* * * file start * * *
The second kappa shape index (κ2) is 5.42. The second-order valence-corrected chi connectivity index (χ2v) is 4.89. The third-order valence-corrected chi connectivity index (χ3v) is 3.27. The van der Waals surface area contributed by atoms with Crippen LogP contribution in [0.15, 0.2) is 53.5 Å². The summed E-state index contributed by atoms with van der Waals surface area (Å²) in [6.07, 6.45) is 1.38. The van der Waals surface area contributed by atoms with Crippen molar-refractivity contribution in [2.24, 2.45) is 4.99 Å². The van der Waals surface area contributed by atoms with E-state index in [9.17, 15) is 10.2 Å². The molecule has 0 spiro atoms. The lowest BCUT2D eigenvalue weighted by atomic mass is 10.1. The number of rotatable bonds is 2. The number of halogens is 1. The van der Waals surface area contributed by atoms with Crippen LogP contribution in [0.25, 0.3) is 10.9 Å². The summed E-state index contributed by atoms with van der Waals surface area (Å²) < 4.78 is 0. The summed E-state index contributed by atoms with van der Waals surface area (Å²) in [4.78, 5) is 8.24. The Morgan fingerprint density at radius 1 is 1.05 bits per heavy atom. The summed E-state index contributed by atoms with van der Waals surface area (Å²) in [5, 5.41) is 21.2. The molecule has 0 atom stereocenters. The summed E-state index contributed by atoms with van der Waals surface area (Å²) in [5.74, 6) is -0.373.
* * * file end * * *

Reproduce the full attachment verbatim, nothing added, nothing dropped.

The second kappa shape index (κ2) is 5.42. The second-order valence-corrected chi connectivity index (χ2v) is 4.89. The third-order valence-corrected chi connectivity index (χ3v) is 3.27. The van der Waals surface area contributed by atoms with Crippen LogP contribution in [0.15, 0.2) is 53.5 Å². The summed E-state index contributed by atoms with van der Waals surface area (Å²) in [6.07, 6.45) is 1.38. The van der Waals surface area contributed by atoms with Crippen molar-refractivity contribution in [2.24, 2.45) is 4.99 Å². The van der Waals surface area contributed by atoms with E-state index in [9.17, 15) is 10.2 Å². The molecule has 0 spiro atoms. The lowest BCUT2D eigenvalue weighted by atomic mass is 10.1. The number of rotatable bonds is 2. The number of halogens is 1. The van der Waals surface area contributed by atoms with Crippen LogP contribution in [0.25, 0.3) is 10.9 Å². The summed E-state index contributed by atoms with van der Waals surface area (Å²) < 4.78 is 0. The summed E-state index contributed by atoms with van der Waals surface area (Å²) in [4.78, 5) is 8.24. The Morgan fingerprint density at radius 1 is 1.05 bits per heavy atom. The summed E-state index contributed by atoms with van der Waals surface area (Å²) in [5, 5.41) is 21.2. The molecule has 0 atom stereocenters. The summed E-state index contributed by atoms with van der Waals surface area (Å²) in [5.74, 6) is -0.373.